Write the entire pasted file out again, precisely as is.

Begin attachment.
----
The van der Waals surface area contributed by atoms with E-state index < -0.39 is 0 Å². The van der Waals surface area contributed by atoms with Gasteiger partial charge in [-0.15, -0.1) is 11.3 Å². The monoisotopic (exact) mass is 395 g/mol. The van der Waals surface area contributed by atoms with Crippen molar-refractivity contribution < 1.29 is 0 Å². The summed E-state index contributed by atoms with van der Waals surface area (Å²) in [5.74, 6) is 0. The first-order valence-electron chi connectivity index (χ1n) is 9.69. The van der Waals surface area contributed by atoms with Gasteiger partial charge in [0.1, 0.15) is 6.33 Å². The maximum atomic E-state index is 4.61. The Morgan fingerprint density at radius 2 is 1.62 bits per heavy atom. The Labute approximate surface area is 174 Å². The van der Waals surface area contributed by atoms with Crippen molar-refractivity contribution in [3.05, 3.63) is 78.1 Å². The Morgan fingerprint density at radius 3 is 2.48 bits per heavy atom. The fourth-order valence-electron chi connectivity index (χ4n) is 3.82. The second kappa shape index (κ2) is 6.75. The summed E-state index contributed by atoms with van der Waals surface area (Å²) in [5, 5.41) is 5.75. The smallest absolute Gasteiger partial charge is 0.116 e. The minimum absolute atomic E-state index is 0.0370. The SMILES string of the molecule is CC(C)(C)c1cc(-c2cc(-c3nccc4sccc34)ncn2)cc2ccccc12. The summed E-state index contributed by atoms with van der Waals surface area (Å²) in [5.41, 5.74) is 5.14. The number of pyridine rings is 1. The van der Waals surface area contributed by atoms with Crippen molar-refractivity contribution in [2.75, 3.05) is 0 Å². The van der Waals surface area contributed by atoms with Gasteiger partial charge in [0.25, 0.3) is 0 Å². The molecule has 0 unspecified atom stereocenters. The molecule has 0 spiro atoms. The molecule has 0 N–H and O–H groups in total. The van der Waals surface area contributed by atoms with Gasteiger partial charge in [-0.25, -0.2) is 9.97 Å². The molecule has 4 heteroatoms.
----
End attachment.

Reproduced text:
The van der Waals surface area contributed by atoms with E-state index < -0.39 is 0 Å². The van der Waals surface area contributed by atoms with Gasteiger partial charge in [-0.15, -0.1) is 11.3 Å². The monoisotopic (exact) mass is 395 g/mol. The van der Waals surface area contributed by atoms with Crippen molar-refractivity contribution < 1.29 is 0 Å². The summed E-state index contributed by atoms with van der Waals surface area (Å²) in [5.74, 6) is 0. The first-order valence-electron chi connectivity index (χ1n) is 9.69. The van der Waals surface area contributed by atoms with Gasteiger partial charge in [0.1, 0.15) is 6.33 Å². The maximum atomic E-state index is 4.61. The Morgan fingerprint density at radius 2 is 1.62 bits per heavy atom. The Labute approximate surface area is 174 Å². The van der Waals surface area contributed by atoms with Crippen molar-refractivity contribution in [3.05, 3.63) is 78.1 Å². The Morgan fingerprint density at radius 3 is 2.48 bits per heavy atom. The fourth-order valence-electron chi connectivity index (χ4n) is 3.82. The second kappa shape index (κ2) is 6.75. The summed E-state index contributed by atoms with van der Waals surface area (Å²) in [5, 5.41) is 5.75. The smallest absolute Gasteiger partial charge is 0.116 e. The minimum absolute atomic E-state index is 0.0370. The SMILES string of the molecule is CC(C)(C)c1cc(-c2cc(-c3nccc4sccc34)ncn2)cc2ccccc12. The summed E-state index contributed by atoms with van der Waals surface area (Å²) in [5.41, 5.74) is 5.14. The number of pyridine rings is 1. The van der Waals surface area contributed by atoms with Crippen molar-refractivity contribution in [2.75, 3.05) is 0 Å². The van der Waals surface area contributed by atoms with Gasteiger partial charge in [0.25, 0.3) is 0 Å². The molecule has 0 unspecified atom stereocenters. The molecule has 0 spiro atoms. The molecule has 0 N–H and O–H groups in total. The van der Waals surface area contributed by atoms with Gasteiger partial charge in [-0.25, -0.2) is 9.97 Å². The molecule has 4 heteroatoms.